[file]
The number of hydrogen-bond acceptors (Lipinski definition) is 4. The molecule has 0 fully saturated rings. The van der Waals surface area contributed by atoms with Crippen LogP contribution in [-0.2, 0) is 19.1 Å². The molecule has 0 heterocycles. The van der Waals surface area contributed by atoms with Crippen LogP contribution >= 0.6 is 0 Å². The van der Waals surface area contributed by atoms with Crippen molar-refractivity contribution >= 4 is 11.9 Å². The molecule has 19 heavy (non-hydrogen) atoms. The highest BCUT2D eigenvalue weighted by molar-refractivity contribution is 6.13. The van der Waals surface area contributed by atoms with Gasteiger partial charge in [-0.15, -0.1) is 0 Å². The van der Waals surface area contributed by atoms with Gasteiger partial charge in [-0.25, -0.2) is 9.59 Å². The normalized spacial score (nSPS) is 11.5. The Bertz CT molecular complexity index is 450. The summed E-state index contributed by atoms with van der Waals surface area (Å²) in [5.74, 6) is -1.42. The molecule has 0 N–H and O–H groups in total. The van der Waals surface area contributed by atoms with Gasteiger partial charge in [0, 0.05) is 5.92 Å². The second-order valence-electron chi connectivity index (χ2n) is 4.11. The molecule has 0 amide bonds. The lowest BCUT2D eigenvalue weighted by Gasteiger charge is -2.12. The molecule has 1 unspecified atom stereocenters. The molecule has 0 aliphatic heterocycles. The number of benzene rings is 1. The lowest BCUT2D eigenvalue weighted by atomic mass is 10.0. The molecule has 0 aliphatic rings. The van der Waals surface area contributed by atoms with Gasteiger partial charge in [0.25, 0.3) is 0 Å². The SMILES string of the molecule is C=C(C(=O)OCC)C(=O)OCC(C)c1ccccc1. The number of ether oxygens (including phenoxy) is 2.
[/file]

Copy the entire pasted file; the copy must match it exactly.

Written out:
The number of hydrogen-bond acceptors (Lipinski definition) is 4. The molecule has 0 fully saturated rings. The van der Waals surface area contributed by atoms with Crippen LogP contribution in [-0.2, 0) is 19.1 Å². The molecule has 0 heterocycles. The van der Waals surface area contributed by atoms with Crippen LogP contribution >= 0.6 is 0 Å². The van der Waals surface area contributed by atoms with Crippen molar-refractivity contribution >= 4 is 11.9 Å². The molecule has 19 heavy (non-hydrogen) atoms. The highest BCUT2D eigenvalue weighted by molar-refractivity contribution is 6.13. The van der Waals surface area contributed by atoms with Gasteiger partial charge in [-0.15, -0.1) is 0 Å². The van der Waals surface area contributed by atoms with Gasteiger partial charge in [-0.25, -0.2) is 9.59 Å². The normalized spacial score (nSPS) is 11.5. The Bertz CT molecular complexity index is 450. The summed E-state index contributed by atoms with van der Waals surface area (Å²) in [5.74, 6) is -1.42. The molecule has 0 N–H and O–H groups in total. The van der Waals surface area contributed by atoms with Gasteiger partial charge in [0, 0.05) is 5.92 Å². The second-order valence-electron chi connectivity index (χ2n) is 4.11. The molecule has 0 amide bonds. The lowest BCUT2D eigenvalue weighted by Gasteiger charge is -2.12. The molecule has 1 unspecified atom stereocenters. The molecule has 0 aliphatic heterocycles. The number of benzene rings is 1. The lowest BCUT2D eigenvalue weighted by atomic mass is 10.0. The molecule has 0 aliphatic rings. The van der Waals surface area contributed by atoms with Gasteiger partial charge in [0.25, 0.3) is 0 Å². The SMILES string of the molecule is C=C(C(=O)OCC)C(=O)OCC(C)c1ccccc1. The number of ether oxygens (including phenoxy) is 2.